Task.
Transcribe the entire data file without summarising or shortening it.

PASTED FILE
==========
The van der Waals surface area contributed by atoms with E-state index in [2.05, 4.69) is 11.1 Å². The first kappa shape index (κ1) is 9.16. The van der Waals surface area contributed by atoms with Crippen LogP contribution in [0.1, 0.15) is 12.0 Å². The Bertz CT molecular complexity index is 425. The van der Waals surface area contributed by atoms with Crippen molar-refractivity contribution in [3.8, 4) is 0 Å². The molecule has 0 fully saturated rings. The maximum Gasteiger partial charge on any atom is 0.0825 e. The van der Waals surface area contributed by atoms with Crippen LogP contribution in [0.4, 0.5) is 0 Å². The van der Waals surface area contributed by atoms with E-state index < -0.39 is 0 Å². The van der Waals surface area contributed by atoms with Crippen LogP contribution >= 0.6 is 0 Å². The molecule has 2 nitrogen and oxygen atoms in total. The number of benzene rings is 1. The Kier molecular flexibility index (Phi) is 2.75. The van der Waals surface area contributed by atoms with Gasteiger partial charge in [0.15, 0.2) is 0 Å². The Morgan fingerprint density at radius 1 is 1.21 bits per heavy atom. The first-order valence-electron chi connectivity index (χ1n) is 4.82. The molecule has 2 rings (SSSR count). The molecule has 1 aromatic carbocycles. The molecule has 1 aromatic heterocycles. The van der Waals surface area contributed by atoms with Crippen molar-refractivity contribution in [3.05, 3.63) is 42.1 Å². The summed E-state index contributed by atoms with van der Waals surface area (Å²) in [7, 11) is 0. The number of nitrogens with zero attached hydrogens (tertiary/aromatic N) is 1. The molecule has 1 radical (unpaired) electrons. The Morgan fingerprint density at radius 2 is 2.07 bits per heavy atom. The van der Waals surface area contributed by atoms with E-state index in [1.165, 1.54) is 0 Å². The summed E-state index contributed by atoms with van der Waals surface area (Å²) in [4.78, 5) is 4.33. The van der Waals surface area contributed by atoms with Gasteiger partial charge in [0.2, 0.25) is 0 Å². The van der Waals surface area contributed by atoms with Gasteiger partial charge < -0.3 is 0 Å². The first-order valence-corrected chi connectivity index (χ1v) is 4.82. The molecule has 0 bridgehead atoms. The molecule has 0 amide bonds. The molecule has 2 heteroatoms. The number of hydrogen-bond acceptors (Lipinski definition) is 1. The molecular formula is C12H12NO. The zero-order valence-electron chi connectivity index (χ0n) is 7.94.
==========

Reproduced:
The van der Waals surface area contributed by atoms with E-state index in [2.05, 4.69) is 11.1 Å². The first kappa shape index (κ1) is 9.16. The van der Waals surface area contributed by atoms with Crippen LogP contribution in [0.1, 0.15) is 12.0 Å². The Bertz CT molecular complexity index is 425. The van der Waals surface area contributed by atoms with Crippen molar-refractivity contribution in [3.8, 4) is 0 Å². The molecule has 0 fully saturated rings. The maximum Gasteiger partial charge on any atom is 0.0825 e. The van der Waals surface area contributed by atoms with Crippen LogP contribution in [0.4, 0.5) is 0 Å². The van der Waals surface area contributed by atoms with E-state index < -0.39 is 0 Å². The van der Waals surface area contributed by atoms with Crippen LogP contribution >= 0.6 is 0 Å². The molecule has 2 nitrogen and oxygen atoms in total. The number of benzene rings is 1. The Kier molecular flexibility index (Phi) is 2.75. The van der Waals surface area contributed by atoms with Gasteiger partial charge in [0.15, 0.2) is 0 Å². The Morgan fingerprint density at radius 1 is 1.21 bits per heavy atom. The first-order valence-electron chi connectivity index (χ1n) is 4.82. The molecule has 2 rings (SSSR count). The molecule has 1 aromatic carbocycles. The molecule has 1 aromatic heterocycles. The van der Waals surface area contributed by atoms with Crippen molar-refractivity contribution in [3.05, 3.63) is 42.1 Å². The summed E-state index contributed by atoms with van der Waals surface area (Å²) in [7, 11) is 0. The number of nitrogens with zero attached hydrogens (tertiary/aromatic N) is 1. The molecule has 1 radical (unpaired) electrons. The Morgan fingerprint density at radius 2 is 2.07 bits per heavy atom. The van der Waals surface area contributed by atoms with E-state index in [1.165, 1.54) is 0 Å². The summed E-state index contributed by atoms with van der Waals surface area (Å²) in [4.78, 5) is 4.33. The van der Waals surface area contributed by atoms with Gasteiger partial charge in [0.2, 0.25) is 0 Å². The van der Waals surface area contributed by atoms with Gasteiger partial charge < -0.3 is 0 Å². The first-order valence-corrected chi connectivity index (χ1v) is 4.82. The molecule has 0 bridgehead atoms. The molecule has 0 amide bonds. The molecule has 2 heteroatoms. The number of hydrogen-bond acceptors (Lipinski definition) is 1. The molecular formula is C12H12NO. The zero-order valence-electron chi connectivity index (χ0n) is 7.94.